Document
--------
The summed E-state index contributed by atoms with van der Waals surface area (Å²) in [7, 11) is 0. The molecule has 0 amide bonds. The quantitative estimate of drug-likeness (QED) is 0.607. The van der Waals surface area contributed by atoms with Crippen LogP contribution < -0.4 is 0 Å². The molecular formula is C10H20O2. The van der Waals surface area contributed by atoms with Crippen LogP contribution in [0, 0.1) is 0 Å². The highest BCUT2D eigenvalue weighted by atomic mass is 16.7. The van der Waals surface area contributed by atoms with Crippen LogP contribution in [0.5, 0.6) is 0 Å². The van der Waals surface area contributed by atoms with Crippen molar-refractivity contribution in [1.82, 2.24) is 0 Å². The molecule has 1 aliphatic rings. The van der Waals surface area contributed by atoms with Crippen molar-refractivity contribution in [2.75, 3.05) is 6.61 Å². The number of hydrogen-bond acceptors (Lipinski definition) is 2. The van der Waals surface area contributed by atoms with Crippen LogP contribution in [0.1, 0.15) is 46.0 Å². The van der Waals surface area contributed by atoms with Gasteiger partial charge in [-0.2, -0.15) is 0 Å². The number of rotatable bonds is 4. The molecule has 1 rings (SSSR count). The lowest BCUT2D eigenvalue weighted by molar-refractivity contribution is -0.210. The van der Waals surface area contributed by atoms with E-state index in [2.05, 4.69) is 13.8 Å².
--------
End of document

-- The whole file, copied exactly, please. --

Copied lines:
The summed E-state index contributed by atoms with van der Waals surface area (Å²) in [7, 11) is 0. The molecule has 0 amide bonds. The quantitative estimate of drug-likeness (QED) is 0.607. The van der Waals surface area contributed by atoms with Crippen LogP contribution < -0.4 is 0 Å². The molecular formula is C10H20O2. The van der Waals surface area contributed by atoms with Crippen LogP contribution in [0, 0.1) is 0 Å². The highest BCUT2D eigenvalue weighted by atomic mass is 16.7. The van der Waals surface area contributed by atoms with Crippen LogP contribution in [0.5, 0.6) is 0 Å². The van der Waals surface area contributed by atoms with Crippen molar-refractivity contribution in [1.82, 2.24) is 0 Å². The molecule has 1 aliphatic rings. The van der Waals surface area contributed by atoms with Crippen molar-refractivity contribution in [2.75, 3.05) is 6.61 Å². The number of hydrogen-bond acceptors (Lipinski definition) is 2. The van der Waals surface area contributed by atoms with Crippen LogP contribution in [0.1, 0.15) is 46.0 Å². The van der Waals surface area contributed by atoms with Gasteiger partial charge in [-0.2, -0.15) is 0 Å². The number of rotatable bonds is 4. The molecule has 1 rings (SSSR count). The lowest BCUT2D eigenvalue weighted by molar-refractivity contribution is -0.210. The van der Waals surface area contributed by atoms with E-state index in [2.05, 4.69) is 13.8 Å².